CULTURE

In Praise of Traditional Toys

During last winter’s endless cold, breakthroughs, and lockdowns, Mr. Covid paid our family a visit on Christmas morning. I was so sad. No grandchildren, no gathering, no Christmas as planned. But (shhh, don’t tell anyone), a teeny little part of my grandmotherly soul was relieved. I would not have to witness the over-the-top largesse that is the way of the world these days nor deal with the tsunami of lifeless plastic toys. I am not alone. My feelings are shared, albeit quietly, among my cohort of Nanas and Nonas, Omas and Grandmas. It’s time to consider the astonishing range of benefits children get from playing with traditional toys.

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Piano Lessons, Life Lessons

Music has saved my life. Not just listening, but the act of playing, the intimacy of running fingers over polished keys. Whatever concerns I bring to the piano vanish as I lose myself in stormy contrasts of a Beethoven sonata, the exuberance of a Chopin mazurka, the lighthearted skipping of a Bach bourrée. For me, the piano has been many things–a solace in time of loss, a playground for improvisation, a prelude to a state of grace.

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The Spirit of the Games

As a boy, I would lie awake at night clutching a transistor radio in my hand, futzing with the metal clip antenna, wiggling my earphones so I could catch the thrill of the games played by our local baseball football, basketball, and hockey teams. On the wings of those voices from WJR in Detroit I flew, and as I heard those games unfold, my love for my hometown grew. In the simple act of rooting for my team, I was participating in a tradition that stretches all the way back to ancient Greece.

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The Art of the Flâneur

The qualities of the flâneur are not achieved overnight, if they can ever be today. But if the historical flâneur is missing from the physical streets of Paris, he’s increasingly present in spirit, as a metaphor for the kind of unrushed, intellectually rich and creative life we long for. And we can channel the spirit if we try. Paris showers its special magic on those who submit most fully to its siren call. That’s the mission of today’s flâneur and his contemporary partner, the flâneuse.

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Recovering the Spirit of Play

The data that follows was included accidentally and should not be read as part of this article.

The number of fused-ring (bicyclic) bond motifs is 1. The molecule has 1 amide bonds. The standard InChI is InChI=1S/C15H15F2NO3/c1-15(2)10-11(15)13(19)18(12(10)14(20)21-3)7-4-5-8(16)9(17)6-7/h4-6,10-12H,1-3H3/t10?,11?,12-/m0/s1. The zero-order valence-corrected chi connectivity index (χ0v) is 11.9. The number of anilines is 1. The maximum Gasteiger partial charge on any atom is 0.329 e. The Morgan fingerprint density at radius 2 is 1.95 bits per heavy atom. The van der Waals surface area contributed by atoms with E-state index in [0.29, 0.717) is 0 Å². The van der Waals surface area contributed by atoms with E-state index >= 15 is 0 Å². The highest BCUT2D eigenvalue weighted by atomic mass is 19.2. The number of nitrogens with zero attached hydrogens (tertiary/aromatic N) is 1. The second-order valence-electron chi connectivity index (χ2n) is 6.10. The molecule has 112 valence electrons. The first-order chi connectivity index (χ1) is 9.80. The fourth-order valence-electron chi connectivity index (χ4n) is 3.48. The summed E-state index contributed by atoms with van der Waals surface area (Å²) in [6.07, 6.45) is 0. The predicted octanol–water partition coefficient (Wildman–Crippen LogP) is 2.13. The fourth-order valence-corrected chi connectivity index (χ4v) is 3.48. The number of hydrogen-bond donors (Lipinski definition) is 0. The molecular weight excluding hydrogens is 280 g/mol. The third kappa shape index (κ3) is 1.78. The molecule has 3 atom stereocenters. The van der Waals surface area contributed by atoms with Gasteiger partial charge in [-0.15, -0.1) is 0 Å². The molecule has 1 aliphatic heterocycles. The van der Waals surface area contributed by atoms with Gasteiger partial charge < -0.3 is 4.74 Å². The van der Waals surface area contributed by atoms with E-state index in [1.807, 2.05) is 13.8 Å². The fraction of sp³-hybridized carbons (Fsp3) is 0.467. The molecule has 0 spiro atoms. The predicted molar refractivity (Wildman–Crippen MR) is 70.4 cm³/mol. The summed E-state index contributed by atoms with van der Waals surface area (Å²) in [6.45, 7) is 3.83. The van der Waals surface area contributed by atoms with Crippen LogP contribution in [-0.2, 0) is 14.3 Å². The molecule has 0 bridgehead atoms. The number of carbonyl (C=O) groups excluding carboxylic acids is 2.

This issue of Reinventing Home explores the role of play as our nation—and the world—emerges from a great pandemic. Our message: After two years in lockdown, we need joy, delight, and a dose of make-believe in order to feel whole again.

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The Story of a Happy Home

In the last few years, we’ve learned a lot more about the writer and psychoanalyst, Lou Andreas-Salomé, friend of Nietzsche, lover of Rilke, colleague of Freud. There’s a new bio-pic that focuses on her independent spirit, and now the first English translation of her novel, Das Haus, by Frank Beck and Raleigh Whitinger. A recent annotated edition, titled Anneliese’s House, will soon be released in paperback. In the meantime, the book is gaining the attention of literary critics, feminists, and followers of depth psychology.

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The Hare with Amber Eyes

Close on the heels of an exhibition in 2020 about the Ephrussi family at the Jewish Museum Vienna, the Jewish Museum in New York was confronted with a question: “Why tell a story that has already been told?” The answer is simple. Some stories are so compelling that they merit endless recounting. Edmund de Waal’s family tale, The Hare with Amber Eyes, is one of fortunes made and plundered, of homes made and lost, of disaster, dispersal, and reunion.

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In Praise of Dust

Dust lackadaisically spreads itself around the house as if it owned the place. As soon as the cloth has cleared the surface, a new cluster appears and thumbs its nose at us. With that first whisk of the feather duster, we whisper “Gotcha!” then moments later, we are pursuing these creatures as they dart around the room, engaged in that age-old game of hide-and-seek. Sometimes I wonder, is dust acting on a grudge, or expressing its own kind of constancy and devotion? Dust may be our silent partner in a lifelong courtship—and on the scales of Fate, what remains of all our good intentions.

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This Analog Life

This is the age of Kindle, cloud storage, and the app-for-everything. We’ve said goodbye to personal libraries and printed books, to cabinets and accordion files, to calculators and accounting ledgers. But is our understanding of the world—and even our sense of self— diminished as we lose our paper trail? The Berkeley artist Ann Arnold recently joined me in considering the advantages of the analog life. Here are our a few of our observations about old-fashioned ways of storing and accessing information.

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